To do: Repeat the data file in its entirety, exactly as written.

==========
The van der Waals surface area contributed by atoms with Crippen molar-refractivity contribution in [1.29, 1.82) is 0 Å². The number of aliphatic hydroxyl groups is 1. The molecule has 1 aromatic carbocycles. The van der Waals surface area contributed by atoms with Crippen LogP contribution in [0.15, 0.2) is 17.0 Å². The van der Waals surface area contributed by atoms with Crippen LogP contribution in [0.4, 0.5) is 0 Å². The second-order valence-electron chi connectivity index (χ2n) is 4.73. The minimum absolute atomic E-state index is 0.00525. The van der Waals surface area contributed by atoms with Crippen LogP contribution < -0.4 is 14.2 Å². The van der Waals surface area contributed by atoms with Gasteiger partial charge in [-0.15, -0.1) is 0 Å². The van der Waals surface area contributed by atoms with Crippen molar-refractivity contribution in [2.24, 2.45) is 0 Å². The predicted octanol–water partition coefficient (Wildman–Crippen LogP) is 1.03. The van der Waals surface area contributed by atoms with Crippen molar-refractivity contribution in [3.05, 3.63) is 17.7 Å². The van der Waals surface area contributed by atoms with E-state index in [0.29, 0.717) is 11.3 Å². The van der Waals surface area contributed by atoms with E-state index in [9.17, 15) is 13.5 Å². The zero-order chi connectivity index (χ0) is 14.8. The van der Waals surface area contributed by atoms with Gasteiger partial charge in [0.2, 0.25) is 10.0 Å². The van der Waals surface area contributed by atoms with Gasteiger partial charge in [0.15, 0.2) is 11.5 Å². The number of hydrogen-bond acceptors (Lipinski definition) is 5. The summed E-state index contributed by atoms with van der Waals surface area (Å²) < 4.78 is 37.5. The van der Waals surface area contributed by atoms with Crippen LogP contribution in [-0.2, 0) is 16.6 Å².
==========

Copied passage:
The van der Waals surface area contributed by atoms with Crippen molar-refractivity contribution in [1.29, 1.82) is 0 Å². The number of aliphatic hydroxyl groups is 1. The molecule has 1 aromatic carbocycles. The van der Waals surface area contributed by atoms with Crippen LogP contribution in [0.15, 0.2) is 17.0 Å². The van der Waals surface area contributed by atoms with Crippen LogP contribution in [0.4, 0.5) is 0 Å². The second-order valence-electron chi connectivity index (χ2n) is 4.73. The minimum absolute atomic E-state index is 0.00525. The van der Waals surface area contributed by atoms with Crippen LogP contribution < -0.4 is 14.2 Å². The van der Waals surface area contributed by atoms with Gasteiger partial charge in [-0.15, -0.1) is 0 Å². The van der Waals surface area contributed by atoms with Crippen molar-refractivity contribution in [2.24, 2.45) is 0 Å². The predicted octanol–water partition coefficient (Wildman–Crippen LogP) is 1.03. The van der Waals surface area contributed by atoms with Crippen molar-refractivity contribution in [3.05, 3.63) is 17.7 Å². The van der Waals surface area contributed by atoms with E-state index in [0.29, 0.717) is 11.3 Å². The van der Waals surface area contributed by atoms with E-state index in [9.17, 15) is 13.5 Å². The zero-order chi connectivity index (χ0) is 14.8. The van der Waals surface area contributed by atoms with Gasteiger partial charge in [0.2, 0.25) is 10.0 Å². The van der Waals surface area contributed by atoms with Gasteiger partial charge in [0.15, 0.2) is 11.5 Å². The number of hydrogen-bond acceptors (Lipinski definition) is 5. The summed E-state index contributed by atoms with van der Waals surface area (Å²) < 4.78 is 37.5. The van der Waals surface area contributed by atoms with Crippen LogP contribution in [-0.2, 0) is 16.6 Å².